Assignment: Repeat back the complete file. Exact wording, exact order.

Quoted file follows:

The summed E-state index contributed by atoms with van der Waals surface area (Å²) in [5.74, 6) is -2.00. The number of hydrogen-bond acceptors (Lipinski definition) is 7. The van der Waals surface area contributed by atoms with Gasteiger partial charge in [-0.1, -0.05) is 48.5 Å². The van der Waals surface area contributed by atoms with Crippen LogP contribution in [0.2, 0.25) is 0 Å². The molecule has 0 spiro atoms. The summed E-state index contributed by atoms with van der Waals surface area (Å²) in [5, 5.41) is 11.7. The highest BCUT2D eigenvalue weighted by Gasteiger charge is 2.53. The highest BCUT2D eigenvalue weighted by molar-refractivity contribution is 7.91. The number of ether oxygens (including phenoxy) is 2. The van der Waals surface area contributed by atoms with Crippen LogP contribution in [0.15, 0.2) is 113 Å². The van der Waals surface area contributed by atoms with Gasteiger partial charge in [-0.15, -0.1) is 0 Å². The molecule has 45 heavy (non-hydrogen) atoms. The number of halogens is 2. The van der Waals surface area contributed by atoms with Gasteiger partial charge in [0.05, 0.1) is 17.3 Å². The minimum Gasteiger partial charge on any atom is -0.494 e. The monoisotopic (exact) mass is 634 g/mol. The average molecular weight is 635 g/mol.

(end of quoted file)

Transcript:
The summed E-state index contributed by atoms with van der Waals surface area (Å²) in [5.74, 6) is -2.00. The number of hydrogen-bond acceptors (Lipinski definition) is 7. The van der Waals surface area contributed by atoms with Gasteiger partial charge in [-0.1, -0.05) is 48.5 Å². The van der Waals surface area contributed by atoms with Crippen LogP contribution in [0.2, 0.25) is 0 Å². The molecule has 0 spiro atoms. The summed E-state index contributed by atoms with van der Waals surface area (Å²) in [5, 5.41) is 11.7. The highest BCUT2D eigenvalue weighted by Gasteiger charge is 2.53. The highest BCUT2D eigenvalue weighted by molar-refractivity contribution is 7.91. The number of ether oxygens (including phenoxy) is 2. The van der Waals surface area contributed by atoms with Crippen LogP contribution in [0.15, 0.2) is 113 Å². The van der Waals surface area contributed by atoms with Gasteiger partial charge in [-0.15, -0.1) is 0 Å². The molecule has 45 heavy (non-hydrogen) atoms. The number of halogens is 2. The van der Waals surface area contributed by atoms with Gasteiger partial charge in [0.05, 0.1) is 17.3 Å². The minimum Gasteiger partial charge on any atom is -0.494 e. The monoisotopic (exact) mass is 634 g/mol. The average molecular weight is 635 g/mol.